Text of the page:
Read an old travel guide to France, and you’ll likely find mention of les routiers. At these roadside restaurants catering to truckers, grub was classic, cheap, and good. And despite the absence of any highway running through the trendy 11th arrondissement, Aux Bons Crus evokes these restaurants of yore.
The restaurant is the brainchild of twins Margaux and Félix Dumant, who also own the almost identical restaurant Les Marches in the 16th. Tables at Aux Bons Crus are dressed with gingham tablecloths. Mirror appliqués and framed bistro menus complete the illusion that you’ve somehow walked into 1950s Paris, rather than a restaurant that opened in 2018.
The menu, too, evokes times past, with cheap, comfort food classics like escargots (9€), oeufs mayonnaise (5€), tête de veau (15€), andouillette (17.5€), and chocolate mousse (6.5€). A warm lentil salad with bacon lardons (5.5€) boasts a generous sprinkling of chive over the top. It lends a welcome brightness to the mild, earthy dish and provides a counterpoint to all that bacon fat. Frisée salad with poached egg and bacon (8€) is unfortunately a bit damp. The dressing could do with more emulsification and flavor from a dollop of mustard. As it is, the yolk runs to the bottom of the bowl, and it’s not worth the effort of mopping it up with the fine baguette, served in a basket with Normandy butter.
The “famous” stuffed cabbage (15€) is hearty and rich, with a tomato-based sauce that’s creamy and flavorsome, if a touch too salty. The cabbage itself is perfectly cooked and bright green, and the meat is richly flavored though a bit compact. Alongside the filet steak (19€), diners have a choice of morel cream sauce (5€ supplement) or truffled bearnaise (2.50€). The latter is the superior choice (and generously truffled), though it’s a far better dipping sauce for fries than it is for the meat, which arrives woefully overcooked. Quenelles de Brochet (pike dumplings in a crayfish sauce) are a solid choice, in both senses of the word.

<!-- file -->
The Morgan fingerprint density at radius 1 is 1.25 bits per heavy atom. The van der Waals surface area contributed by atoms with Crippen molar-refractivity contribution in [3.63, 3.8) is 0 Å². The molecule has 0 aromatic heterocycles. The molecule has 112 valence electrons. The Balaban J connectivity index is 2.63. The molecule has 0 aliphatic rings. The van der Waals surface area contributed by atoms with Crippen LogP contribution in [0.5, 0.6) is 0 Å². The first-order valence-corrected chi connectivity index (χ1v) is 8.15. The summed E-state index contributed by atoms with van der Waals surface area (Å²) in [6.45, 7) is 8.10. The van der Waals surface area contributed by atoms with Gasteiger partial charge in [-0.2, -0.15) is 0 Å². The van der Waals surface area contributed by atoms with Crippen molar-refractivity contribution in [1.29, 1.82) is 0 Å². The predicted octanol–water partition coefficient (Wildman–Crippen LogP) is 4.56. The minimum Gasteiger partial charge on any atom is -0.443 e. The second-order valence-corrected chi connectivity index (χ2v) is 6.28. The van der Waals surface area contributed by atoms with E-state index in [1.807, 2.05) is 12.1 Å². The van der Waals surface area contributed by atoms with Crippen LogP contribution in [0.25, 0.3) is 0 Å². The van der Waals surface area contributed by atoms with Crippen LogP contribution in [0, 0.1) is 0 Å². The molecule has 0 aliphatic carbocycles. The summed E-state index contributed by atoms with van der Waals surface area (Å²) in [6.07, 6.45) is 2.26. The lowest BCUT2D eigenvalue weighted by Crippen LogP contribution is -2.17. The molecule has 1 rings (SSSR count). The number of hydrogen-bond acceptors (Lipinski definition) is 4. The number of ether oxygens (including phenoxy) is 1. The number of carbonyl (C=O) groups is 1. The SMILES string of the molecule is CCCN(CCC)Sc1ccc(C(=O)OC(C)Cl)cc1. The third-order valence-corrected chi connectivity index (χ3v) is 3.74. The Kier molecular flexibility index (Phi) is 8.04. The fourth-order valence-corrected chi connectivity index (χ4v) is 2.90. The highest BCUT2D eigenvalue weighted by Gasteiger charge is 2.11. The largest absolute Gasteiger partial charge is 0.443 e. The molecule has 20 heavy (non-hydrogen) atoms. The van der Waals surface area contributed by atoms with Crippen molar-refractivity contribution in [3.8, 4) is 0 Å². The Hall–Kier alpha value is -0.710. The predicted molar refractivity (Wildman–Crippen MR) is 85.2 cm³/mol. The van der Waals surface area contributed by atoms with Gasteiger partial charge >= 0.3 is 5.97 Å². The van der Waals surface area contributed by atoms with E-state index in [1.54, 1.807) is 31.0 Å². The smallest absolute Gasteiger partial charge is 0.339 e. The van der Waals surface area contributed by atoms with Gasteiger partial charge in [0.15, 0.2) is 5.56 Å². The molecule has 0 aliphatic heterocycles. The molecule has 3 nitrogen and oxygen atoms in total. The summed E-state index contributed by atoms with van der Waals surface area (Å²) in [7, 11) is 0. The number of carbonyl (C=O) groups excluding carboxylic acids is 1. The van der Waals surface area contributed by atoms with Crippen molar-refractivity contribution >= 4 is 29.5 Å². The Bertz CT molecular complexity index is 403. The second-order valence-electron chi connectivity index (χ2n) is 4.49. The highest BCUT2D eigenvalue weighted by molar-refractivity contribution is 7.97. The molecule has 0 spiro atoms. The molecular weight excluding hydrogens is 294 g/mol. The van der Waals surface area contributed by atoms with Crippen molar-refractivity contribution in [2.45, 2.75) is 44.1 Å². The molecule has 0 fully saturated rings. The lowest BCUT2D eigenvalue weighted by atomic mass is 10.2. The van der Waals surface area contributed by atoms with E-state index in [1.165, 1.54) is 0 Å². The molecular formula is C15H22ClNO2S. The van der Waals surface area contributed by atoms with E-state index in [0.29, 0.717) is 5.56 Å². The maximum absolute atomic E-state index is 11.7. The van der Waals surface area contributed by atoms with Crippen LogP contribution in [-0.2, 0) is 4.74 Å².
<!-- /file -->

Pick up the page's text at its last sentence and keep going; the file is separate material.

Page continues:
Ambiance is the strong suit of this restaurant, which nevertheless makes good on the promise of good food at a reasonable price. The 16€ lunch menu is tough to beat, and a fine, reasonably priced wine list will make you even happier you’re not driving out of this routier. In a city where good bistros are becoming fewer and further between, Aux Bons Crus is certainly a salient option, and open seven days a week.
Aux Bons Crus in Pictures
In Other Words
L’Express (2018) is particularly enticed by the 16€ lunch menu at this “nice” restaurant applauding a fulfilled promise for a good, cost-effective meal.
Telerama (2018) finds the “storytelling a bit forced” at this restaurant out of its time, nevertheless dubbing the stuffed cabbage pleasantly “surprising” and the fries “irresistible.”
Le Figaro (2018) is impressed with the comfort food cuisine here. “It’s good, served well and with a smile.”
Le Monde (2018) hinges its critique on the chocolate mousse, calling it “luxurious.”
Time Out (2018) is a bit less laudatory than most, noting that while the fries are certainly tasty and full of texture and the baba au rhum passes muster, the daily lunch menu on the day of reviewer Jill Cousin’s visit “broke down” on the dry cod, the underseasoned leek mimosa, and “stuffed cabbage that’s slow on the pick-up” with flavorless sauce and cafeteria-esque meat filling.